Submetering Electric Vehicles in Apartments and Condos

Energy Partner Network Member and Managing Partner of Upstarter Energy, Chris Kaiser, discusses Submetering Electric Vehicles in Apartments and Condos.

EV Infrastructure in Parking Decks

We recently looked at installing EV infrastructure in a condo building parking deck and as we were leaving the resident asked us: “What about the meter?” She had been told that if she wanted to install an EV charging station she would have to have it submetered, but she was given no further guidance from the HOA. Did that mean by the local utility (Georgia Power), or with a simple digital submeter, or with a web based digital submeter, or what about a networked EV charger that also could meter energy? And once it was submetered who was going to bill for the energy consumed? I don’t think most HOAs and Apartment management companies know the answer or even how to frame the question!

As we were leaving the front desk attendant took us to look at an existing EV installation that had been done about 6 years prior. You can see from the image below that they used a simple digital sub-meter that displayed the energy consumed…but who was reading it and then billing the resident? Nobody knew anything about that installation.

The second picture shows the EV electrical infrastructure from the EV electrical panel to the assigned residents parking spot. They used a NEMA 14-15 receptacle which is great, but how do you prevent the EV charging station from being stolen?

There are several approaches to this problem and below are some of the most common we have found:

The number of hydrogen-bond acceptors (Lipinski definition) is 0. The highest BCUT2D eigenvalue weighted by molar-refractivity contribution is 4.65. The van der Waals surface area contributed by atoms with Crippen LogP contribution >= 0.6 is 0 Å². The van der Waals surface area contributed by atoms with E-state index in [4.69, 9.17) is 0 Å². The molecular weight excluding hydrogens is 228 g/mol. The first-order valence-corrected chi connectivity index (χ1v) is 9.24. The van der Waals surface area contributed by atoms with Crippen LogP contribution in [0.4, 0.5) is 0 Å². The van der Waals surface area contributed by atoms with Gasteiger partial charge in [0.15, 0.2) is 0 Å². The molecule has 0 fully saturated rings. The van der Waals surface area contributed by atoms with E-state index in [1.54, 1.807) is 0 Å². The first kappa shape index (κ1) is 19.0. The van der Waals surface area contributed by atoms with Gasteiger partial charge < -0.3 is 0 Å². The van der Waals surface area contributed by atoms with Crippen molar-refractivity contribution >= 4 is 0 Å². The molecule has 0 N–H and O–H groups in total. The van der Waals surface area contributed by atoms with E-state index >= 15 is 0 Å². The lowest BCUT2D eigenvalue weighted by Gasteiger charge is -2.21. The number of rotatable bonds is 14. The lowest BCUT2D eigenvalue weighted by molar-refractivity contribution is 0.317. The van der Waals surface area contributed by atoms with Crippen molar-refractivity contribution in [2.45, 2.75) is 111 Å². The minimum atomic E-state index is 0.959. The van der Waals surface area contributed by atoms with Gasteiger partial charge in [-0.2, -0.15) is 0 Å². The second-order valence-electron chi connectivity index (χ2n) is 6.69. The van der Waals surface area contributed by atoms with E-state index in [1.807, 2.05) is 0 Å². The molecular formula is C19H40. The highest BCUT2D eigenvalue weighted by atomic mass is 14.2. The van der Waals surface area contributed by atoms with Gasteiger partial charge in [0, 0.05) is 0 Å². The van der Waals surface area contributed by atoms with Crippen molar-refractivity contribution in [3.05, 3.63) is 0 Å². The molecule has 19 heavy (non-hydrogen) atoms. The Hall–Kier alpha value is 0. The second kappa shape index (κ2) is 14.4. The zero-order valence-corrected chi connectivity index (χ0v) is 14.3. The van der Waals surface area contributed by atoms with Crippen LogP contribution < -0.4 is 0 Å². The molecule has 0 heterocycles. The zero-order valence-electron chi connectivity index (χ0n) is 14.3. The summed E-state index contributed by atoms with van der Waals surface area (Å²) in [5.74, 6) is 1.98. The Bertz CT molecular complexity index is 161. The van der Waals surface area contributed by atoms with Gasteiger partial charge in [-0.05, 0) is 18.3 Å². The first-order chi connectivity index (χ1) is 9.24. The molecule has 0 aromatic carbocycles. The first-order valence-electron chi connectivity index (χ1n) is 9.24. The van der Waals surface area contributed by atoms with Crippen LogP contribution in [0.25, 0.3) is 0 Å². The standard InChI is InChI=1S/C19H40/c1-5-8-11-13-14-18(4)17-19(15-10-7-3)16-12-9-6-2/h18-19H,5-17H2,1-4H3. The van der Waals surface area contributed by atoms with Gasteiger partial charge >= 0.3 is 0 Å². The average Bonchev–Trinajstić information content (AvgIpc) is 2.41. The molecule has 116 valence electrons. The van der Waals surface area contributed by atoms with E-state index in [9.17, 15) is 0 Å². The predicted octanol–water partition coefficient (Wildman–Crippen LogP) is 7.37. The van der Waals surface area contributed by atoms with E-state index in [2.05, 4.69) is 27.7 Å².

• Community installs Community EV charging equipment and infrastructure and EV residents pay a flat monthly fee that covers some or all of the electricity cost that the community pays for (no submetering)
  • Community installs EV charging equipment and infrastructure that community owns at Assigned EV charging spaces. EV residents pay a flat monthly fee that covers electricity cost and EV equipment and infrastructure (no submetering)
  • EV resident pays for EV charging equipment and infrastructure to assigned parking space. Community installs submetering equipment and billing solution to charge the EV resident for electricity they consume.
  • EV resident pays for EV charging equipment (networked and submetered) and infrastructure to assigned parking space. Community ensures adequate space and access to electrical panels. An example of this solution can be seen here from ChargePoint with their CPF50 solution. In this option, the network solution handles all billing.